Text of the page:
New York Times Dismisses GE Opponents as Luddites

March 14, 2000

New Genes and Seeds: Protesters in Europe Grow More Passionate


THE HAGUE -- At the big conference on genetically modified food
here in January, the discussion among 300 participants in the hall
was serious science -- intelligent, earnest and a bit dull.

Outside, things were livelier. Two protesters dressed as headless
chickens strutted. A gorilla wailed over his pox-speckled bananas, and a
mutant apple in a radiation suit passed out leaflets. The demonstrators
played a tape of bubbling cauldrons and vile belches, and the perfect fillip
was the stench that hung in the air -- which was not even their idea, just
dumb luck that a sewer crew was working nearby.

Naturally, the television cameras lingered on the protesters, who
numbered fewer than 20.

In Europe, the debate over genetically modified food is as much about
passion as it is about science. British newspapers routinely call
ingredients from genetically altered plants "Frankenfood," and pollsters
say just 1 percent of Britons think that genetically modifying plants has
any value at all. Environmental advocates in Europe have destroyed fields
of test plants.

By contrast, in the United States such ingredients are in nearly two-thirds
of the products on supermarket shelves, and few Americans seem to
have noticed. For Europeans, "It's not at the level of a rational discussion
any more," said FranÁois Perroud, a spokesman for NestlÈ, the world's
biggest food company, which is based in Switzerland. NestlÈ has
stopped buying any grain from genetically altered seed for its European

"It's become a battle of doctrines, of religious beliefs, of inanities," Mr.
Perroud said. "But unfortunately more and more retailers have jumped on
the bandwagon and banished these products from their shelves."

Legally, the European Union requires labels on any food with 1 percent
or more of genetically modified ingredients. Planting, importing or selling
genetically altered seeds or foods has virtually stopped, because farmers
will not plant the seeds, consumers will not buy the foods, and stores
decline to stock them.

Regulators have not approved any new seed strains for nearly two years.

Total American corn and soybean exports slipped briefly, but American
farmers are undeterred. Early indications this year from seed companies
are that they are not significantly cutting back, because big food
processors have agreed to buy modified grains and keep them separate
from traditional ones.

The focus of the fury is a technology that borrows a genetic code from
plants or animals and transfers it to a plant. Modified seeds, for instance,
can produce their own pesticide and reduce the amount used in the fields.
The seeds are now used throughout North and South America, China
and Australia.

Opponents concede that no one has ever been harmed by genetically
modified food. But there are questions about environmental threats. Will
genes from herbicide-resistant corn get into weeds, creating
"superweeds"? Will benign insects like Monarch butterflies be killed by
pollen drifting from bug-killing corn?

Many Europeans fear the food itself, and some supermarket chains will
not sell it. Those who object to the science argue that more research is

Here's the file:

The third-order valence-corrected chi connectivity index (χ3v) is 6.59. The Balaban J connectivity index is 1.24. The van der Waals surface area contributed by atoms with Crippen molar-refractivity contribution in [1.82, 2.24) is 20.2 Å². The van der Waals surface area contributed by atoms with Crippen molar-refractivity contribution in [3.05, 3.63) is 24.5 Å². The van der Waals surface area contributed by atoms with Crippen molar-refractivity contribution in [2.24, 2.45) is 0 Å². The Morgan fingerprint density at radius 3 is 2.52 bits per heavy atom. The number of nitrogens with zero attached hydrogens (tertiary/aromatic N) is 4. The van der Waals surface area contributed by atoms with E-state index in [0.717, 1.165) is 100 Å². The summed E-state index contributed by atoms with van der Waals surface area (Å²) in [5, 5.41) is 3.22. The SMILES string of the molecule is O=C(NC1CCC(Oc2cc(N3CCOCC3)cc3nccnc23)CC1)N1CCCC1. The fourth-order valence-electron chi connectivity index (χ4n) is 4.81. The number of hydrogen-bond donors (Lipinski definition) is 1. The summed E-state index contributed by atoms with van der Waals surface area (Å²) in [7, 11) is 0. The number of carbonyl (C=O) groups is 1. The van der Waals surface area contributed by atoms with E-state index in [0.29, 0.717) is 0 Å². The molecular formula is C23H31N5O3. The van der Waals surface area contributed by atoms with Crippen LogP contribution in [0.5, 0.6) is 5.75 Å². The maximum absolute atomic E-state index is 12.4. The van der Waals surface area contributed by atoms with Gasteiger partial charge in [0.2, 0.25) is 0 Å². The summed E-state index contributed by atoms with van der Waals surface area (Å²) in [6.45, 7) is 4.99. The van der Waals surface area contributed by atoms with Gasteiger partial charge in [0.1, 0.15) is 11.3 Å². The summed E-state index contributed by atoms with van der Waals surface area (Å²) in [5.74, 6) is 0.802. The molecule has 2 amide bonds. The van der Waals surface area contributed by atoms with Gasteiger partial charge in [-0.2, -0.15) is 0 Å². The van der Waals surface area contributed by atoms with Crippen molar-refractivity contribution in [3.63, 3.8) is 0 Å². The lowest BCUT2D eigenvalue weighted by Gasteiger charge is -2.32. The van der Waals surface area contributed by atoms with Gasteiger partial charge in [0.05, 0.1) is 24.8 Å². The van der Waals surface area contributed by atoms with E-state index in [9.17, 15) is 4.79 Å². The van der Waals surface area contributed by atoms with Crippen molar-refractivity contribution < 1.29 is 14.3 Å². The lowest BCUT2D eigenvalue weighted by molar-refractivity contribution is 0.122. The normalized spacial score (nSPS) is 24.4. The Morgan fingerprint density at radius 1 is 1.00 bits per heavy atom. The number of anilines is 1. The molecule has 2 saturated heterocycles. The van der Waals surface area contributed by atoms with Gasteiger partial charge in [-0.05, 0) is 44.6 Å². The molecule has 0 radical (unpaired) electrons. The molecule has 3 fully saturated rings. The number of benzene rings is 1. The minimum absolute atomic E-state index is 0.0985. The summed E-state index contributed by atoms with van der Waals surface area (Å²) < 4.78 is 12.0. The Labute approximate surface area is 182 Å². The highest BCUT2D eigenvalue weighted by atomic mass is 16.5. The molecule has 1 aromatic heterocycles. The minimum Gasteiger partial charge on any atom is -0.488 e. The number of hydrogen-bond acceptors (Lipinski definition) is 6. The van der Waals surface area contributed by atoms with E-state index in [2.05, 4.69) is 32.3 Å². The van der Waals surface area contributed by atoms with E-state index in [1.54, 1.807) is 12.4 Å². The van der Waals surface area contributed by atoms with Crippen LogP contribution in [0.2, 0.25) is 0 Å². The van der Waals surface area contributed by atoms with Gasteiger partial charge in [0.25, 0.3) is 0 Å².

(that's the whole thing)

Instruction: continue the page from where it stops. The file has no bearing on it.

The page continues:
needed on long-term safety.

Many factors are at work -- a mysterious science that occurs at the
submicroscopic level, jingoism about food, scare campaigns by
environmentalists, arrogant American responses and one bit of bad
timing, the fact that freighters loaded with the 1996 American soybean
crop sailed just as British mad cow disease, totally unrelated to
genetically modified food, was terrifying Europe.

There is also an anti-American element. Demonstrators' signs often
portray America and its agrochemical companies as one and the same.
But Guy le Fur, an expert on biotech food at the Confederation
Paysanne, a radical farmers' organization that has destroyed silos full of
modified grain, drew a distinction.

He noted that there were European giants in gene-technology, too,
although most of their work is in pharmaceuticals. "I don't see it as a
national issue," Mr. le Fur said. "It is colonization by three or four
companies who want total control of what goes onto the plates of people
across the planet and who want to make a lot of money."

Pierre Lellouche, a Gaullist member of the French Parliament committee
on environmental safety, said there was deep mistrust specifically of
American assurances that the food was safe. "The general sense here is
that Americans eat garbage food, that they're fat and they don't know
how to eat properly," he said.

American endorsements, Mr. Lellouche added, were "like the British
beef thing -- the British government is still screaming that their beef is

Whether or not European fears will spread to America is unclear.
Biotech seed accounts for 36 percent of American corn, 55 percent of its
soybeans and 43 percent of its cotton. Some Americans wonder how
dozens of supermarket items like infant formula, cola and muffin mix
could contain biotech products without their knowing it.

American seed producers like Monsanto and DuPont's Pioneer Hi-Bred
International are under pressure not just by environmental activists but by
food makers like H. J. Heinz, Gerber and Frito-Lay who have stopped
using biotech ingredients and by corn farmers who switched to the seeds
and then saw consumer fears shake European markets.

The trade group that represents big food makers, the Grocery
Manufacturers of America, says it believes that much of the concern is
overblown. "It's barely a blip on the radar screen," a spokesman, Brian
Sansoni, said. "It's just not an issue that's front and center with the
American people."

The protests in Europe also stem from lingering cultural differences in the
ways Americans and Europeans look at food. Since World War II,
despite raised eyebrows from the academic elite, Europeans have eagerly
lapped up most American culture, from blue jeans and computers to